• Jim Johnstone

    Too Many classes?

    There were 28 classes representeed at the runoffs this year, Do we really need that many? Could SCCA do a better job by focusing on fewer classes with larger fields?

    When you go to the runoffs you get 15 minutes a day of track time per class  and one race for the week,  but you have to  spend a whole week at the track for that. Why not reduce the classes, reduce the total time down to 4 days and give the drivers more track time?

    Some classes should be emliminated because the participation numbers are not there nationally or at the runofffs. Others could be consolidated into a single class because the perfomance of the cars is so close. Consolidation would require  adjustment to the class rules so that perfomance would be balanced but that would be worth the effort to reduce the number of classes, increase the class sizes, reduce the cost to racers and staff, and give racers more time on track per $ spent. 

    Yes, some of the racers will have to spend money to make modifications or find another place to race if their class is eliminated but it makes sense to focus our SCCA resources on creating a better product for the masses and eliminate the niche products that are not showing promise for the future.

     

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    • Jim Johnstone

      I think you could whittle the classes down to 15 or so fairly easily since there is so much over lap in performance. Many classes run lap times within a few seconds of other classes. By using ballast weight, tire size or air intake size to balance performance inexpensively, there could be room for everyone to race their existing cars without heavy modification costs. Each class requires overhead to manage it and,  at the runoffs,  requires track time dedicated to its practice and race. Reducing the number of classes reduces that overhead and reduces the track time needed at the runoffs.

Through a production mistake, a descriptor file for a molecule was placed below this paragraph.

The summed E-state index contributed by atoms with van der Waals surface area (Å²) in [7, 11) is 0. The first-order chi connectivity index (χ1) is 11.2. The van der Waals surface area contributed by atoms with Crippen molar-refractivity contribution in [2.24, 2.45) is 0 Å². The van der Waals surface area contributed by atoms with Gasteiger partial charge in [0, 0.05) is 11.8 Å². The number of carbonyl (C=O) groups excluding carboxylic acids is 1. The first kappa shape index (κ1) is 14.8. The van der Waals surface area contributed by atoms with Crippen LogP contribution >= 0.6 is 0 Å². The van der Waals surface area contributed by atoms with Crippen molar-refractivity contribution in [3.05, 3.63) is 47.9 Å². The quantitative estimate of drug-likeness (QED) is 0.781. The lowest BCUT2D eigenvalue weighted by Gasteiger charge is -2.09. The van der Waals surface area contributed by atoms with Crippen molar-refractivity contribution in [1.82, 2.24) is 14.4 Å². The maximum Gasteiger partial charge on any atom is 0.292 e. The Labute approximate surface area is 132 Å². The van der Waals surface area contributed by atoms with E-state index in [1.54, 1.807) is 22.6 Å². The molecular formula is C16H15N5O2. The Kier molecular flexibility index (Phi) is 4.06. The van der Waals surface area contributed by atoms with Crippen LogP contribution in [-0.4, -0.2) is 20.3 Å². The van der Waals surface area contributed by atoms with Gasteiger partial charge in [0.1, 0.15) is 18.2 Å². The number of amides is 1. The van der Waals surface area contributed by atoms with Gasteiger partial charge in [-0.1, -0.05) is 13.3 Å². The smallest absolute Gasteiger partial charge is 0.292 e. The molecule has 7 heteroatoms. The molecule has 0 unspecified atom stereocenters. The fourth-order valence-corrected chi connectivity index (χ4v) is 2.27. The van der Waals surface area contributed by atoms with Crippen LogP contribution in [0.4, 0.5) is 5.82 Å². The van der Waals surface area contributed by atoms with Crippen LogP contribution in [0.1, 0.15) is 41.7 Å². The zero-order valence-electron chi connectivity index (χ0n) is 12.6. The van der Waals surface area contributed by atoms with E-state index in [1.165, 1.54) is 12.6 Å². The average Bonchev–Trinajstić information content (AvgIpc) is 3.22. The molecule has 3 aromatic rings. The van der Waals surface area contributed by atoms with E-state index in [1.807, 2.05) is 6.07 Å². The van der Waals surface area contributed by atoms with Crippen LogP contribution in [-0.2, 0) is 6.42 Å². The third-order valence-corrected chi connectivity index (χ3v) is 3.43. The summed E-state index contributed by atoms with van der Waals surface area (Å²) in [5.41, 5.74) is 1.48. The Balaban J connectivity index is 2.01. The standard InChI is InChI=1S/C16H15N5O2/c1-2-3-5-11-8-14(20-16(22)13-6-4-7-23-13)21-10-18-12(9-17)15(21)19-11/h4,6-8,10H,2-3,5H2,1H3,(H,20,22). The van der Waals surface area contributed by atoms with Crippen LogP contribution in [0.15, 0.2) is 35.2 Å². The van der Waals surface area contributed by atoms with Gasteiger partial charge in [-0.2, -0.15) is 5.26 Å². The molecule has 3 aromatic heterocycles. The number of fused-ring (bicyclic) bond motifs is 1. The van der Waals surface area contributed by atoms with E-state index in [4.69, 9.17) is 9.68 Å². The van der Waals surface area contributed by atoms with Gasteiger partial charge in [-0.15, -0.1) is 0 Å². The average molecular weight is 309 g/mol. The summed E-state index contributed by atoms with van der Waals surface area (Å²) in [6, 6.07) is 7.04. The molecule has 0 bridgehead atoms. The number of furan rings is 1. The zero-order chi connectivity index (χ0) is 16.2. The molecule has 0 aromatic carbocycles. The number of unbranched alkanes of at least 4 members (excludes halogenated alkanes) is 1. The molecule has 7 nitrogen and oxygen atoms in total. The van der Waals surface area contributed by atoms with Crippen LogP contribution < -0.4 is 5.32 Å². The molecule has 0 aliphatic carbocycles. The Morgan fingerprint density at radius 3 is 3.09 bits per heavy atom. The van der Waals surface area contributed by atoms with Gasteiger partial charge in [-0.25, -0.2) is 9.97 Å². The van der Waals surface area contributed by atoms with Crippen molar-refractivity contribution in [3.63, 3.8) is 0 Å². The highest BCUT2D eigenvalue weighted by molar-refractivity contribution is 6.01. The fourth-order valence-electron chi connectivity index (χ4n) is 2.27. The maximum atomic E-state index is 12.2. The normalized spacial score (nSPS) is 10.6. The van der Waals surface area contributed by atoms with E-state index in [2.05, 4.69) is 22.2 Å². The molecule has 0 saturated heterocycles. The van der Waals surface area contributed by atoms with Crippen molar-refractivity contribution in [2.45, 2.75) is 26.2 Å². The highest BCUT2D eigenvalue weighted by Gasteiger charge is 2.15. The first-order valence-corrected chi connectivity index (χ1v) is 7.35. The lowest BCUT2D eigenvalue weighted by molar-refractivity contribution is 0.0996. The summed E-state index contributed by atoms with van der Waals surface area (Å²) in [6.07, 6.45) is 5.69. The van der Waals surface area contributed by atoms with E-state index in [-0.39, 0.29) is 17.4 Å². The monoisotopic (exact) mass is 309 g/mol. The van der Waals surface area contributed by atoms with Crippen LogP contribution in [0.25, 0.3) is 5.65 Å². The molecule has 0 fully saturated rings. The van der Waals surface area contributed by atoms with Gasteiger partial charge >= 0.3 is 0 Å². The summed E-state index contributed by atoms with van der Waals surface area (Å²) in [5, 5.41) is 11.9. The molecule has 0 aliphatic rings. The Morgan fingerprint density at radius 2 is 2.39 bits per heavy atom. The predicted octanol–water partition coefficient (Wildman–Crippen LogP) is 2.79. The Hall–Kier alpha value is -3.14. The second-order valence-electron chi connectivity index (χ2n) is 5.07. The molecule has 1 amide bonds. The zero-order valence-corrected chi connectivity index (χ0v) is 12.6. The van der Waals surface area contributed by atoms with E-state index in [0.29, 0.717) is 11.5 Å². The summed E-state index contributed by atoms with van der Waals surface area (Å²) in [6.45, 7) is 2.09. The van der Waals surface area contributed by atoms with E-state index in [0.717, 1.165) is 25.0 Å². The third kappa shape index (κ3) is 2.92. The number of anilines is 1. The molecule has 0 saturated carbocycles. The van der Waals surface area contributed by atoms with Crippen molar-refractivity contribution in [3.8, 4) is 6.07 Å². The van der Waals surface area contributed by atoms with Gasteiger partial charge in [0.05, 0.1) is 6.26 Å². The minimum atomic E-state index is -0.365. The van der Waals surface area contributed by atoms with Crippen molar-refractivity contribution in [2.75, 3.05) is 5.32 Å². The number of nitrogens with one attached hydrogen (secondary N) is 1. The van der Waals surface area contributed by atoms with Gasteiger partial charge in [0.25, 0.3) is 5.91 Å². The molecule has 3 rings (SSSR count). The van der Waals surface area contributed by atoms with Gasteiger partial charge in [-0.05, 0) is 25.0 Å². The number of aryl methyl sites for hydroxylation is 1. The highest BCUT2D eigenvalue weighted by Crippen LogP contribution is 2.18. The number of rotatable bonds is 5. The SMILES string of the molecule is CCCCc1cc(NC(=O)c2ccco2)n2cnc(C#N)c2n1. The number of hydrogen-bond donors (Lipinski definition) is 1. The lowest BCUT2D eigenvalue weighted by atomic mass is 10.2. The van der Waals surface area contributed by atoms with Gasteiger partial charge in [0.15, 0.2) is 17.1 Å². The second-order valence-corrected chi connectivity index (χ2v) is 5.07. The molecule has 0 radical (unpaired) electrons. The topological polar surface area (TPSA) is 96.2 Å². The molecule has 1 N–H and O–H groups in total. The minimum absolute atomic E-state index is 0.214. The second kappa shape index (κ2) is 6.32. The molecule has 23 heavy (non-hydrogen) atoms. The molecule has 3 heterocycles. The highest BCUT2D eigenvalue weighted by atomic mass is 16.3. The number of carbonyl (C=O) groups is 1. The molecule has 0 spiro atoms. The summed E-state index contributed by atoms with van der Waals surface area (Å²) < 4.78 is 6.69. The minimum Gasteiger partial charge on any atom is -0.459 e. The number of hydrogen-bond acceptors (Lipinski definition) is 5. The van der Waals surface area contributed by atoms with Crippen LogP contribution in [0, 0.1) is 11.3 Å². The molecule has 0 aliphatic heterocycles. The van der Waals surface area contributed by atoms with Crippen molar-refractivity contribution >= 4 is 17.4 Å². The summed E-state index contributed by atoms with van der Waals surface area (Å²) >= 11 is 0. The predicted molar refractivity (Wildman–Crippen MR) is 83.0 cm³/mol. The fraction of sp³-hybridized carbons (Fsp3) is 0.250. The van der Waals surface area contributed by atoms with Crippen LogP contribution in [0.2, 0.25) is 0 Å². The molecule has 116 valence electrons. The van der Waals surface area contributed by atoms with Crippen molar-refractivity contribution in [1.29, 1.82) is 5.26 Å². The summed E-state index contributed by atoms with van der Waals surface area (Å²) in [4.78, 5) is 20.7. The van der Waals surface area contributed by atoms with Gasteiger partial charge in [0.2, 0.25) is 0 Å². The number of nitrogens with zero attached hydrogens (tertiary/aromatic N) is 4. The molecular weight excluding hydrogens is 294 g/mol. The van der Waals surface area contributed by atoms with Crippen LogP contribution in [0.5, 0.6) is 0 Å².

• Bruce Funderburg

      Classes are like government programs, not too hard to add but near impossible to get rid of.

      Basically most races think THEIR class needs to be split 2 or 3 ways (to give them a better chance of winning), and every other class should go away or be combined into 5 or 10 classes (to give them more track time).

      Got any specific suggestions for how to combine them that won't piss off more drivers than it pleases?  Bonus points if it gets rid of YOUR class.

    • Andrew Herbert

      Great. 

    • Robert Brookfield

      Back when I flagged for a living having a LOT of classes in the same race group made Blue flagging quite interesting.  Like trying to remember the leader of 5 or more classes and flag accordingly.  Wound up primarily paying attention to the 3 overall leaders and if I saw a pair in another class having a go check them out.  Easiest place to flag was the Runoffs.  Only one class on the track.   Sweet!

    • Robert Brookfield

      Reading thru the entire thread I noticed a comment about spectators.  SCCA needs to attract new blood at all times.  Just check out entry lists and worker lists over a period of time.  A lot of drivers/workers disappear after about 2 years.  Having PAID spectators at events is a way of acquiring new workers and even drivers.  I am personally acquainted with a lot of workers who started out watching our events and then decided to get involved.  Further, in some instances, regions get a portion of paid spectator fees which certainly helps the racing budget.

    • Jim Johnstone

      Some good points below, my observation is that it costs money and volunteer time to manage so many classes. As a  volunteer organization we want to conserve money and time while providing the most value to our members.

      Combining classes can simplify things, reduce costs, still allow everyone to participate, and give racers more time on the track per event.